Professor, Theology and Religious Studies
Gerard Mannion is Professor in the Department of Theology and Religious Studies and Director of the Frances G. Harpst Center for Catholic Thought and Culture (CCTC). A professor of systematic theology and ethics, his academic career has taken in posts in Oxford, Leeds, Liverpool (UK), and Leuven (Belgium). He has held visiting research fellowships at Union Theological Seminary/Columbia University, New York City, the Fondazione Bruno Kessler, Trento (Italy) and was selected to participate in the programme on ‘Teaching the Ethical, Legal and Social Implications of the Human Genome Project’, at the Ethics Institute, Dartmouth College (August 2003). Gerard has held visiting professorships at the University of Tübingen (Germany) and the University of Chichester (UK). He is an Irish citizen, passionate about social justice, rugby union, travel and music.
BA (Hons – MA Cantab.) King’s College, Cambridge University
Theology and Religious Studies
MA, MSt. DPhil. (Oxon.) New College, Oxford University
Theology and Religious Studies/Philosophy
PGCLTHE University of Leeds
(Post-graduate Certificate in Learning and Teaching in Higher Education)
Scholarly and Creative Work
Gerard Mannion has published widely in the fields of ecclesiology and ethics, as well as in other aspects of systematic theology and philosophy, with recent books including Ecclesiology and Postmodernity: Questions for the Church in Our Time (2007), Catholic Social Justice: Theological and Practical Explorations (co-ed., 2007), The Routledge Companion to the Christian Church (2008, ed. with Lewis Mudge), Church and Religious Other (ed., 2008), The Vision of John Paul II: Assessing his Thought and Influence, (ed. 2008) and The Ratzinger Reader (2010 ed., with Lieven Boeve). He serves as chair of the Ecclesiological Investigations International Research Network, co-chair of the Ecclesiological Investigations Program Unit of the American Academy of Religion and is editor of the Continuum Series, ‘Ecclesiological Investigations’. He has advised charities and NGOs on an ongoing basis and served on numerous committees, working parties and commissions, including the Social Justice Commission of the English and Welsh Bishops’ Conference, the Theological Advisory Reference Group of CAFOD, the Committee of the Catholic Theological Association of Great Britain and was a member of the Queen’s Foundation Working Party on Authority and Governance in the Roman Catholic Church for its duration between 1996 and 2001. He has organised and co-organised numerous conferences, symposia and colloquia and is a member of the Editorial Board of the international journal, Ecclesiology (Brill).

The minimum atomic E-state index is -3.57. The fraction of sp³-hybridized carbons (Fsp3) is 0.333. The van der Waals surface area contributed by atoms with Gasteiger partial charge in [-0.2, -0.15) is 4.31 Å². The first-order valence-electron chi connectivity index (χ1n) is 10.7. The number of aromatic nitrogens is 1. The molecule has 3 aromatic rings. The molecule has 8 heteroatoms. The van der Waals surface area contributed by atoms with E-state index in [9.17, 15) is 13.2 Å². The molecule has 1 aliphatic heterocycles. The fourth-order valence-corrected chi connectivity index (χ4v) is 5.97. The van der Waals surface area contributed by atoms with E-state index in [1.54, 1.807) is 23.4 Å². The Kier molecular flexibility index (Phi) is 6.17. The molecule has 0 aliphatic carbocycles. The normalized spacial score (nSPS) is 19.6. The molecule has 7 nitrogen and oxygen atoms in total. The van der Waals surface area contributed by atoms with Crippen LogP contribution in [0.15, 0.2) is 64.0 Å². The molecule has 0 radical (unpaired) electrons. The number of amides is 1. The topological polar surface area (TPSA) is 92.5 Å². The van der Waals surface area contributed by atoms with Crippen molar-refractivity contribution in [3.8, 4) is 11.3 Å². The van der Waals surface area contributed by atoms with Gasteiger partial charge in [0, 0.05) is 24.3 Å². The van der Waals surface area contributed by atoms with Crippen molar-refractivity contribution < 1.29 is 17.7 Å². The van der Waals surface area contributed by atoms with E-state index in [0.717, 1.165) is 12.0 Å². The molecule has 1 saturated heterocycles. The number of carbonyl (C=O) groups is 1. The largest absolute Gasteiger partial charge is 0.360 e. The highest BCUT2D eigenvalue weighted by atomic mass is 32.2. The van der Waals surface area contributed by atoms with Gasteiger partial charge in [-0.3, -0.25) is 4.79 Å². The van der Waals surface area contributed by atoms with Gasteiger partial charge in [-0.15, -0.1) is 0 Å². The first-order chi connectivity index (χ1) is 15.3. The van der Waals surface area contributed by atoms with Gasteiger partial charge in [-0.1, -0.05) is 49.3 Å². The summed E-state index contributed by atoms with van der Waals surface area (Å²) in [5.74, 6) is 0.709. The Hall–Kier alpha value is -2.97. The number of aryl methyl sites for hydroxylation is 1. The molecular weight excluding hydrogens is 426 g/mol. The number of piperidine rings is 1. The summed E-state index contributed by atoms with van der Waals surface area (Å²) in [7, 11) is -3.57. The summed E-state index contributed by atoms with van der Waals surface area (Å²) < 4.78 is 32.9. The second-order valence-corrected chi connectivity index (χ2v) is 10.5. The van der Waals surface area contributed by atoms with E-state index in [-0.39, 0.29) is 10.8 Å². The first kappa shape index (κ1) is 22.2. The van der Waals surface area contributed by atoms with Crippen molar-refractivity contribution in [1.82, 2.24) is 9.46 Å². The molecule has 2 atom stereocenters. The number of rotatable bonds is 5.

Mannion has taught a wide range of courses over the years including in the areas of introductory theology and philosophy, ethics and moral theology, historical, philosophical and systematic theology; as well as a number of courses in philosophy, particularly the philosophy of religion and ethical and political philosophy. He has served as an external examiner at both graduate and undergraduate level to several universities in Ireland, the UK and Belgium and has been responsible for producing distance learning courses on topics such as ‘The Bible and Ethics’, ‘Death and Dying’ (Theological and Philosophical Anthropology) and Ecclesiology.
His scholarly interests lie especially in the fields of ethics and ecclesiology, with particular interest in the following areas: ecumenics - dialogue within and between churches, faiths and between faith communities and the wider ‘world’; comparative ethics and ecclesiology; social ethics (particularly pertaining to social justice, globalization, work, the morality of institutions and bioethical questions); the notion of ‘theologically-informed ethics’ (i.e. the nature of the contribution of the church to moral debates in secular society); the related area of ‘public theology’ and the parameters of a ‘public ecclesiology’; the moral philosophies of Arthur Schopenhauer, Friedrich Nietzsche and their era (including their impact, later influence and interaction with religious currents of thought); ethical theory; the possibility and nature of ethics in a postmodern age; ecclesial authority, governance, leadership and organisation; modern and contemporary systematic and philosophical theology.